You may have heard about crows for their great intelligence or their ability to use tools.
Or perhaps you heard from a friend about how a crow swooped down and attacked them on their way to school or work.
Crows are an interesting and clever animal that you could spend years learning about.
But to start out, you can find out plenty of facts about them by reading this list.
Different groupings of animals are called different things – as a cackle of hyenas or bloat of hippopotamuses. A group of crows is called a murder. Alternatively, it can be called a horde or a flock.
American crows are found in different places in North America as well as in Bermuda. The population of American Crows is around 31 million, according to estimations by BirdLife International. To put that into perspective, the Canadian population was around 35.85 million in 2015.
Some crows can use tools to get food.
The lifespans of an American crow are different depending on whether they are in the wild or in captivity. In the wild, the average lifespan is seven to eight years. However, in captivity, the lifespan can be much longer.
Large groups of crows get together to roost. These groups can sometimes be in the thousands.
Crows generally stay with the same mate throughout their whole life, but they are not always entirely faithful- they sometimes mate with other crows.
Crows can remember the faces of individual humans. They can also hold a grudge.
They can communicate with other crows if they perceive a particular human as dangerous.
Crows are omnivorous, and they don’t seem to be picky eaters. Their diet includes fruits, mice, frogs, and carrion.
Crows in Queensland have figured out how to eat the toxic cane toad without harming themselves. They flip the toads onto their backs and then stab their necks to eat the innards that are not toxic.
A particular eight-year-old girl has quite an interesting relationship with crows. She puts food and water out for them, and in return for her kindness, the crows give her little gifts such as a rusty screw, a button, a paper clip, and much more.
Crows live on every continent except for Antarctica.
There are a number of different types of crows, including the Mariana crow, the fish crow, the Carrion crow, and the Pied crow, which has an area of white feathers on its body.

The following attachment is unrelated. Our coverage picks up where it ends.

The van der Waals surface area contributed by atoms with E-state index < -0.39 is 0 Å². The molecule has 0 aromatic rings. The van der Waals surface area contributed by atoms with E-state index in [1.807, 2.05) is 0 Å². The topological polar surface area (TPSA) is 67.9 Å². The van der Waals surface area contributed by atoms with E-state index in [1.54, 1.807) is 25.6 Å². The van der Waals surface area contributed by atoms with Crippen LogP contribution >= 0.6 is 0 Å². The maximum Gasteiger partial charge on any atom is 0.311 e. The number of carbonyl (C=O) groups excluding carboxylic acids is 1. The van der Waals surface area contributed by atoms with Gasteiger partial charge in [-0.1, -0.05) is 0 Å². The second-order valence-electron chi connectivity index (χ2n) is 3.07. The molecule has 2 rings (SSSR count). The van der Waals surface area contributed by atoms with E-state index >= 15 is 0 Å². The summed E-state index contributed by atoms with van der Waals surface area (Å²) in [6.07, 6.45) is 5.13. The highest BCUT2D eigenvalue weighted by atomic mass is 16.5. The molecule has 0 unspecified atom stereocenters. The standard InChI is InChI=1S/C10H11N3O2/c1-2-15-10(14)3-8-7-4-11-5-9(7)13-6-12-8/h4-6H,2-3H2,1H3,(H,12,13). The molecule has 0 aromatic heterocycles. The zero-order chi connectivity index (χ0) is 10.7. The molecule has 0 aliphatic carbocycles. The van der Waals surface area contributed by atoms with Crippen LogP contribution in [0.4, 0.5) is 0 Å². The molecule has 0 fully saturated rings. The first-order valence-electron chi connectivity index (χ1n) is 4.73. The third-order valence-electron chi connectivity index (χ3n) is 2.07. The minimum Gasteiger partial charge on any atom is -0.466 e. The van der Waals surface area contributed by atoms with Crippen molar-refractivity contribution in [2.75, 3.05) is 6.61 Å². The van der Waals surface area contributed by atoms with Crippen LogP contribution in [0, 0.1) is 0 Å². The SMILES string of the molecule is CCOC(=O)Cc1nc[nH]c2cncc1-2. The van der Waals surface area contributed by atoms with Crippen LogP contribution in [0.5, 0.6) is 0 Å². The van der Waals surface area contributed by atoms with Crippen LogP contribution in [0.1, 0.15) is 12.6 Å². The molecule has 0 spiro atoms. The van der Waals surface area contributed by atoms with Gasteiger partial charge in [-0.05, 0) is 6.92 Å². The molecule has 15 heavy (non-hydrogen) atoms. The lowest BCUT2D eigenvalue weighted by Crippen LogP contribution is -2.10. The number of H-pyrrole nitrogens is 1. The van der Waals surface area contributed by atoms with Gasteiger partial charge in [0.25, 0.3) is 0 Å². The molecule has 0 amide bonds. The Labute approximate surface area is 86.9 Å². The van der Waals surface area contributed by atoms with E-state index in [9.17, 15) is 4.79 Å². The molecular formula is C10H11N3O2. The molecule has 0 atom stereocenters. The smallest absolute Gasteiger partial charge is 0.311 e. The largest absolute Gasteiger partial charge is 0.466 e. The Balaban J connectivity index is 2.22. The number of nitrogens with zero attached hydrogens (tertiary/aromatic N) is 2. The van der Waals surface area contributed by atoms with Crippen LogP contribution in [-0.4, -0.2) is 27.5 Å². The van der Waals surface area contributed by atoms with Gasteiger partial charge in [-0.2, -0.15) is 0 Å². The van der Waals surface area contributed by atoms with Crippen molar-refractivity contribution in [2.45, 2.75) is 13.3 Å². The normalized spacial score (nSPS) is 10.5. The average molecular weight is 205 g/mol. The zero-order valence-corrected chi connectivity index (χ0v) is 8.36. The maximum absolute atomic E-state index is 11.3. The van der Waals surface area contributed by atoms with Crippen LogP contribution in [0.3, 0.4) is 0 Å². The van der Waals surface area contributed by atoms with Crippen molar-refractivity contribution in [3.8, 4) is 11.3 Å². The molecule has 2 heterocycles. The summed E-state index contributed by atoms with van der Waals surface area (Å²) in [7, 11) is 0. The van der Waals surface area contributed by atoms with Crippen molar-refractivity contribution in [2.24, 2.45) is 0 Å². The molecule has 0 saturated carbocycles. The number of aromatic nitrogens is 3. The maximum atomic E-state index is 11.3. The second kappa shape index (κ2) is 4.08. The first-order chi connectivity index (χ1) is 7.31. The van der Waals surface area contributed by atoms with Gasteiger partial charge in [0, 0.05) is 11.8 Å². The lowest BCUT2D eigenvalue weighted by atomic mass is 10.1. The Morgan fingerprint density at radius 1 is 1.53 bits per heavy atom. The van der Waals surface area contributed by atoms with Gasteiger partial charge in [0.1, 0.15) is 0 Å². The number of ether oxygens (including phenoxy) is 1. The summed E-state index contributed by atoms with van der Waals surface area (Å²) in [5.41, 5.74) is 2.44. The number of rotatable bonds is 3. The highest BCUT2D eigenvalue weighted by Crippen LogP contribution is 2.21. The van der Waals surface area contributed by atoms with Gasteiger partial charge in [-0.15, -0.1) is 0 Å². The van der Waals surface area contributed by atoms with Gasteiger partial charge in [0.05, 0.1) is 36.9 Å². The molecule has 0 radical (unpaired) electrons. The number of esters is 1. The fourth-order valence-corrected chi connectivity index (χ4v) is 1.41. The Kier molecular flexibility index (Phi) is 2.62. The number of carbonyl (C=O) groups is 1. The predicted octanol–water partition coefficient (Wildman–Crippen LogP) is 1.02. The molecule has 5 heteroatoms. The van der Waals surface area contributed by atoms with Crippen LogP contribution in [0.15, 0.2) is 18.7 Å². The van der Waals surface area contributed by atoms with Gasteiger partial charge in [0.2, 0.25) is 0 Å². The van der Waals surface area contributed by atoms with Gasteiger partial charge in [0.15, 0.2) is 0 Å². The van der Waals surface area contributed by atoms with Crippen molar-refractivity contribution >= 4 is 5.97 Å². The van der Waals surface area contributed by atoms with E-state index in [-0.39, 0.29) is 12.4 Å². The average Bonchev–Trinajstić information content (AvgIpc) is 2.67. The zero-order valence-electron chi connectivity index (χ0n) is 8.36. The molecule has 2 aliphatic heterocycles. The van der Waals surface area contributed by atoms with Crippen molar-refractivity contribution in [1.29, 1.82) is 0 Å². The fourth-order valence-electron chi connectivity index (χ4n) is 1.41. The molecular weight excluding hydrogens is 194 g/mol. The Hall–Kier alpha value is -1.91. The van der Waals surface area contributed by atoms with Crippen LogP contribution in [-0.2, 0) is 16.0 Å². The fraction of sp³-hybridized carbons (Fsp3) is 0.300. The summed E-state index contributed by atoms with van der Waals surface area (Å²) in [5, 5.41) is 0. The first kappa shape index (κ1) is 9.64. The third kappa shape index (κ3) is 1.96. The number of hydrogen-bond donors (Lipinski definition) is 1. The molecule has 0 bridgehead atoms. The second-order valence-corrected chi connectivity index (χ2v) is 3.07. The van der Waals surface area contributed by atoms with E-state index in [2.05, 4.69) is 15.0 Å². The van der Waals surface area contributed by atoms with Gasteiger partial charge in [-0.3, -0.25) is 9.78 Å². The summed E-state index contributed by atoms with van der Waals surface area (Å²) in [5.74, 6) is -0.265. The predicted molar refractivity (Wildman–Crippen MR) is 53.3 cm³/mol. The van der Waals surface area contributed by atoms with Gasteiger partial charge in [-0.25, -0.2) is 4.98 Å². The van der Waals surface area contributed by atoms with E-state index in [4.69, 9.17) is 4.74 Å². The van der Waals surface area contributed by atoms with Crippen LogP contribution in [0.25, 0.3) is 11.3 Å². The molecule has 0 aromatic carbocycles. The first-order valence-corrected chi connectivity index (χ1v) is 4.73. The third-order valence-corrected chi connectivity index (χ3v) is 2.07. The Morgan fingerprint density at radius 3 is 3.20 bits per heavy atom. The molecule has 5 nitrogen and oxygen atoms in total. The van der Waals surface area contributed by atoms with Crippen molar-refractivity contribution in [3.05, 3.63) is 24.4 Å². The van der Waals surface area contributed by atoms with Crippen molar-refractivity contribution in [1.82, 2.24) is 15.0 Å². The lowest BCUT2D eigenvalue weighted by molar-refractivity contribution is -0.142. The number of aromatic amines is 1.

“Eating crow” is an old expression defined by the Urban Dictionary to mean “When you make a mistake and are forced to acknowledge it humbly.”
Crows belong to the genus Corvus, along with ravens, rooks, and jackdaws.
A three-legged crow is present in Japanese, Korean, and Chinese mythology.
The U.S. Fish and Wildlife Service has listed the Hawaiian crow and the Mariana crow as endangered.
Crows sometimes attack people, but these attacks are generally not very serious.
Young crows from prior years often help their parents take care of new young crows.
In Japan, some crows make their nests out of stolen metal coat hangers. Some built nests on top of electrical wires, which caused blackouts because of short-circuiting.
The Stanford Marshmallow Experiment was a series of studies involving a kid being offered a reward but being promised two rewards if they waited for 15 minutes. Some crows and ravens were subjected to a similar test, which showed they could choose to resist temptation, at least to some extent. They would restrain themselves, but only if the upcoming food was better than the food currently available. If they already had a good kind of food like sausage, they wouldn’t wait.
In the Quran, it is said that Allah sent a crow to show Cain how to bury the body of his brother, Abel, after Cain had killed him. Cain then became very regretful about what he’d done.
In addition to imitating other animals, crows can also imitate humans.
Once a young crow leaves its nest, it spends a few days on the ground learning important skills and how to fly.
A crow is actually a songbird, and it has a complex system of calls.
The normal number of eggs in a clutch is anywhere from three to nine.
Some crows in a Japanese city drop nuts onto a road so that cars will break them by driving over them and then swoop down to collect their broken nuts.
Some crows in particular regions have responded to calls from other species of animals.
Hunting crows is allowed in the United States.
Crows, being the smart birds that they are, investigate an area for possible threats after another crow dies there.